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Jewish Journal

This week in power: Word fight and prison meals

by Danny Groner

January 22, 2014 | 7:52 pm

A roundup of the most talked about political and global stories in the Jewish world this week:

'Nazi' ban?
"Israel is on the brink of banning the N-word. N as in Nazi, that is," reported The New York Times. The proposal gained preliminary approval last week that would make it a crime to call someone a Nazi or to use Holocaust-related symbols as a slur. It would be punishable with a $29,000 fine and up to six months in jail. "Many Israelis think that passing a law against a word is stupid and juvenile; others see it as fascist and anti-democratic. Incidentally, saying 'fascist' or 'anti-democratic' is also seen as insulting and offensive. And I wouldn’t be surprised if someone tried to outlaw those words in the future, too," wrote Etgar Keret, also in The Times.

"Israel doesn’t face a Nazi threat from within its borders, just a threat within its soul. The crime now is trivializing the past, appropriating Nazi language and symbols and twisting them into something ordinary, temporarily offensive, or just plain awful. But not life threatening. Insult is not the same as genocide," said The Jewish Daily Forward in an editorial.

Florida's kosher option
Prisoners in Florida have been ordering the kosher option at record rates, prompting the state to wonder if the cost of these religious meals should be available to everyone, gentiles included. The kosher meals cost four times as much as the standard ones, officials said. "The Religious Land Use and Institutionalized Persons Act (RLUIPA) places a purposefully high standard on government to deny an inmate's religious exercise. Courts have routinely held that avoiding increased costs in not in itself a compelling interest that meets that high standard," said Don Byrd at BJCOnline. Plus, kosher has a reputation for being better for you. "Is prison kosher food really so healthy? asked Lily Wilf at Tablet. "Even the best homemade matzoh balls and challah seem like unlikely diet options. Perhaps the inmates should have requested a juice bar instead."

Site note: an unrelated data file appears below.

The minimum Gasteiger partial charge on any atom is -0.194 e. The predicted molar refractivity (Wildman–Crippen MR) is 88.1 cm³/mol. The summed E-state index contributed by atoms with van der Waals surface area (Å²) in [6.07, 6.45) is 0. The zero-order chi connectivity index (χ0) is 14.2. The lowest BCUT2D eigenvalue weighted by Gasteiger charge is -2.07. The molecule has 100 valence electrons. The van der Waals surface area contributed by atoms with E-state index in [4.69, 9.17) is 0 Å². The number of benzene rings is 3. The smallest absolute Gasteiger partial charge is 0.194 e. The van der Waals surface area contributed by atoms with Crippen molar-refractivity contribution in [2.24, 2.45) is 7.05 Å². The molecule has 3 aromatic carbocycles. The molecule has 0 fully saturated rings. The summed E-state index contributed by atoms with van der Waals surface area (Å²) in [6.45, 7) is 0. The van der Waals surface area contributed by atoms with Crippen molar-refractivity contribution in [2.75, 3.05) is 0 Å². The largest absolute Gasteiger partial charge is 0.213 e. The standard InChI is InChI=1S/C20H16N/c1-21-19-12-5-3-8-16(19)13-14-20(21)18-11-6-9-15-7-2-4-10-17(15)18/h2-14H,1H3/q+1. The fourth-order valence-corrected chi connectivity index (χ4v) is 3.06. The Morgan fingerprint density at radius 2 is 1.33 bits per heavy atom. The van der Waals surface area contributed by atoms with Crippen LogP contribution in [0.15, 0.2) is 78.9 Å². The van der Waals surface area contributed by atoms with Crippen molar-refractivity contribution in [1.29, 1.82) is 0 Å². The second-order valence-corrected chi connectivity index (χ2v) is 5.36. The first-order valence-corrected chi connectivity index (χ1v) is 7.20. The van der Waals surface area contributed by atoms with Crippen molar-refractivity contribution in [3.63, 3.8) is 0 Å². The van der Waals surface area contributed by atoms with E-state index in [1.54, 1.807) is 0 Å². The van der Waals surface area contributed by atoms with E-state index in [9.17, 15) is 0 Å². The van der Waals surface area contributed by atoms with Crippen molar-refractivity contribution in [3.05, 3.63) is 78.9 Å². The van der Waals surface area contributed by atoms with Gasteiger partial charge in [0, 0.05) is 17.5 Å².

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ABOUT THE AUTHOR

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Danny Groner is a contributing writer to the Jewish Journal. He has worked in journalism since he was a teenager, starting off as an intern for a local publication. During his...

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